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Walter Frisch writes in the new foreword to Schoenberg's Theory of Harmony that it "should be required reading for everyone interested in Schoenberg, in the history of harmonic theory and practice, or in the Austro-German culture of the first decades of the twentieth century". It is hard to disagree with such a statement, but it also delineates clearly who such a book should be relevant for.
I have to agree with the many writers who have already pointed out that this book, while not entirely unsuitable as a harmony textbook even today, is eclipsed by newer textbooks. I used Piston's Harmony book for learning purposes, but even that one is to be considered almost as old as Schoenberg's book these days; I don't know how the newer books are, but judging from the number of releases during the last decades there has probably been quite a bit of innovation even in such a field. The harmonic language described may not have changed much, but pedagogy definitely have. I therefore cannot wholeheartedly recommend this as a theory book for novices.
What is left, then, is an enormous amount of philosophising about the nature of the rules of tonality, and how they came to rise. Schoenberg himself says that he is a composer, not a scholar, and many of his ideas do, indeed, seem to be taken out of thin air. His thoughts on parallelisms seems particularly pitiable today, but historical benevolence must be granted: In the hundred years since the release of this book an enormous amount of information regarding medieval and renaissance composition and performance practice has been uncovered, things Schoenberg could not have known. For a mere mortal it is of course consoling to see that even a giant like Schoenberg could be so wrong when he acted on his intuition. The book is therefore somewhat flawed when it comes to explaining the philosophy behind common practice harmony, which is the field where this book seems to get the most respect.
In the end, the book's value comes from the fact that it is written by one of the pivotal composers in music history, and gives us a window into his thoughts. I realize that many reviewers state that the book had ignited their interest in harmony, or even composition, an interest previously dulled by more succinct and to-the-point textbooks. I can definitely sympathise with this view, as the book gives a lot more food for thought than your average harmony book does. On the other hand, it has always been my opinion that people who are easily bored by textbooks are so because they are unable to think of it's larger implications and possibilities. Unused is probably a better word that unable, because it certainly is possible to learn. And while one should not scoff at this book in that respect, there are many roads to Rome, after all, it is in a way dangerous due to the fact that Schoenberg's opinions may be taken as fact. Of course, it is a good and thought provoking read, but it must be read as a hundred year old book, that is, with the benefit of hindsight.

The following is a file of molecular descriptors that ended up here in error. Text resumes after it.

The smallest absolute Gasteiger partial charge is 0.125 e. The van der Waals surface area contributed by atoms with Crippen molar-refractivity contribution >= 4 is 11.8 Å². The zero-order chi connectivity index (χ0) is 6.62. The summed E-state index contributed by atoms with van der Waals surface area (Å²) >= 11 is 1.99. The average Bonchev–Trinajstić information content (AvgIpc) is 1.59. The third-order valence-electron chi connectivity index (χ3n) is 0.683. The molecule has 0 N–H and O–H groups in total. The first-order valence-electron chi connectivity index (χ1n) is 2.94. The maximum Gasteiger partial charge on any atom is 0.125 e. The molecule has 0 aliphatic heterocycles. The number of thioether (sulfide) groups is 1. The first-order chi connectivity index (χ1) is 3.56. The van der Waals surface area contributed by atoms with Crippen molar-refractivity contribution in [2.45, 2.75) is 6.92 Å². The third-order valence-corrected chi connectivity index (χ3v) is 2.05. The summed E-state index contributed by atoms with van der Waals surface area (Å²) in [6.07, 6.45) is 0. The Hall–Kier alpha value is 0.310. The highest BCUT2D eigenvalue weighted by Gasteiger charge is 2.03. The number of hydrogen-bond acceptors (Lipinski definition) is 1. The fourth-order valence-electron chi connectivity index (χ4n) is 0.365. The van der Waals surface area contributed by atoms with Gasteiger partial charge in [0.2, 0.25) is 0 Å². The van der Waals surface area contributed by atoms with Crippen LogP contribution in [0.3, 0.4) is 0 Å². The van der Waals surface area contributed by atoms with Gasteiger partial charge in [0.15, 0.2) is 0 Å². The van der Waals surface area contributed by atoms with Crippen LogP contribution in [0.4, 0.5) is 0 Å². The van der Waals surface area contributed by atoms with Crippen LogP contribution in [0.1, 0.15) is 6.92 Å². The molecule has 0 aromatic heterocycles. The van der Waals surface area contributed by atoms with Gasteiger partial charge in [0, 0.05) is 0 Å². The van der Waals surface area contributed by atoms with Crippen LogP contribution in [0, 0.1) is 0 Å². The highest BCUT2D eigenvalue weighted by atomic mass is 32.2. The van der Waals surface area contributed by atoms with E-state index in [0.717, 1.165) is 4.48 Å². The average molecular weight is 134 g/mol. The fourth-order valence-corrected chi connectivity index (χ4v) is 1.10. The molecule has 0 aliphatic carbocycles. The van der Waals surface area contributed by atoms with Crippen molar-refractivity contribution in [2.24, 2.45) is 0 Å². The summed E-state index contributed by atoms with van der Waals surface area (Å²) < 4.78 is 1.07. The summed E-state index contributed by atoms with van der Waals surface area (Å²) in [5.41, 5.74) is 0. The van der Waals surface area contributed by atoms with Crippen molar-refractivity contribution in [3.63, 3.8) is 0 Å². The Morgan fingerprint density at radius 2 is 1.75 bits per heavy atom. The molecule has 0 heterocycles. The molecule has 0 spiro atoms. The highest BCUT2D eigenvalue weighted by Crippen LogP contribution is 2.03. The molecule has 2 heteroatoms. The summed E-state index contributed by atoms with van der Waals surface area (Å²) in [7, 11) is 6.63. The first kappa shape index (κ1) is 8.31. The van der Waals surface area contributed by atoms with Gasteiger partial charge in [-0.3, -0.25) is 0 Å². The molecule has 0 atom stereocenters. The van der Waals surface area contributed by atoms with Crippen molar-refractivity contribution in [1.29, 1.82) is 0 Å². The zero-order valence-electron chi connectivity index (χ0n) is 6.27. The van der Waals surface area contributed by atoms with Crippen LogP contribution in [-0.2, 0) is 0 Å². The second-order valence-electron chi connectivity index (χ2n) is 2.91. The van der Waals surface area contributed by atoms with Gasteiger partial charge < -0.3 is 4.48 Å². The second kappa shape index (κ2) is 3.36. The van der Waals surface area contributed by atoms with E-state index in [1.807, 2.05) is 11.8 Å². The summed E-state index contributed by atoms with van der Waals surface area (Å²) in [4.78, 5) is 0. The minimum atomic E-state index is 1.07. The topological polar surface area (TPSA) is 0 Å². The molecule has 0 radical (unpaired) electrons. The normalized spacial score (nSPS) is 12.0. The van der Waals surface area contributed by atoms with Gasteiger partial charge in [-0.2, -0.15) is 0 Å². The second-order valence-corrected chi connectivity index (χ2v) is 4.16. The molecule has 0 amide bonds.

In that respect I would have wanted (and sceptically hoped for) a new edition where we were explained, in linear notes, where Schoenberg goes wrong in his musings on the history of theory, and, to the degree it is possible, which contemporary sources (in the broadest sense of the term) made him do so. Alas, such a thing was not to come for the 100th anniversary, and one is therefore left wondering whether it will ever come. Frisch's foreword is interesting, but not exciting enough to warrant buying the new edition, and I can't find any noticeable differences in content between this edition and the earlier one from my university library, save the introduction by Frisch. So while the book is primarily for those interested in Schoenberg it could have been made more useful by a thorough questioning of Schoenberg's claims, but unfortunately it doesn't look like anything like it is in the horizon.
I feel a bit bad about giving three stars, especially since the new binding, though paperback, is very nice, and the print is as good as anything out there. But the bottom line is that this book is useful, but for fewer people than one might presume. For the present day reader I find it first and foremost about Schoenberg, like Frisch.